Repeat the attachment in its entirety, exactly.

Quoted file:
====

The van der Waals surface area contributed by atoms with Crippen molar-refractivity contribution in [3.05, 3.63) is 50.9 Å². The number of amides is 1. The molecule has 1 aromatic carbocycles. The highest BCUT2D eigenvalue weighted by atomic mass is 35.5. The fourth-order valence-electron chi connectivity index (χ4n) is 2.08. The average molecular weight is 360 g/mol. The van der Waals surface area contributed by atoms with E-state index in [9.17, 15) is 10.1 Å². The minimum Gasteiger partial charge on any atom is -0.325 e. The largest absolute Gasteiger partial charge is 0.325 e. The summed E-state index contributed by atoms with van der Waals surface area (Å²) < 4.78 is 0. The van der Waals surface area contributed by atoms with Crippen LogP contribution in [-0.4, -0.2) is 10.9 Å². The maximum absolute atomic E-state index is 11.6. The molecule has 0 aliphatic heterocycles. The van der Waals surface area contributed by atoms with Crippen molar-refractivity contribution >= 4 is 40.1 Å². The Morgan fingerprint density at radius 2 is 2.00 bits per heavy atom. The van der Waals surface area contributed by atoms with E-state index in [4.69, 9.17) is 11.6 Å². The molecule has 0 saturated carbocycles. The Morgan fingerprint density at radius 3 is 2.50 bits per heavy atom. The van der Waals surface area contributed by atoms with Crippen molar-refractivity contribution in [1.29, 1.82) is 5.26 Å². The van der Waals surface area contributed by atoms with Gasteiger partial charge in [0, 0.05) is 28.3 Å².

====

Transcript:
The van der Waals surface area contributed by atoms with Crippen molar-refractivity contribution in [3.05, 3.63) is 50.9 Å². The number of amides is 1. The molecule has 1 aromatic carbocycles. The highest BCUT2D eigenvalue weighted by atomic mass is 35.5. The fourth-order valence-electron chi connectivity index (χ4n) is 2.08. The average molecular weight is 360 g/mol. The van der Waals surface area contributed by atoms with E-state index in [9.17, 15) is 10.1 Å². The minimum Gasteiger partial charge on any atom is -0.325 e. The largest absolute Gasteiger partial charge is 0.325 e. The summed E-state index contributed by atoms with van der Waals surface area (Å²) < 4.78 is 0. The van der Waals surface area contributed by atoms with Crippen LogP contribution in [-0.4, -0.2) is 10.9 Å². The maximum absolute atomic E-state index is 11.6. The molecule has 0 aliphatic heterocycles. The van der Waals surface area contributed by atoms with Crippen molar-refractivity contribution >= 4 is 40.1 Å². The Morgan fingerprint density at radius 2 is 2.00 bits per heavy atom. The van der Waals surface area contributed by atoms with E-state index in [4.69, 9.17) is 11.6 Å². The molecule has 0 saturated carbocycles. The Morgan fingerprint density at radius 3 is 2.50 bits per heavy atom. The van der Waals surface area contributed by atoms with Crippen molar-refractivity contribution in [1.29, 1.82) is 5.26 Å². The van der Waals surface area contributed by atoms with Gasteiger partial charge in [0, 0.05) is 28.3 Å².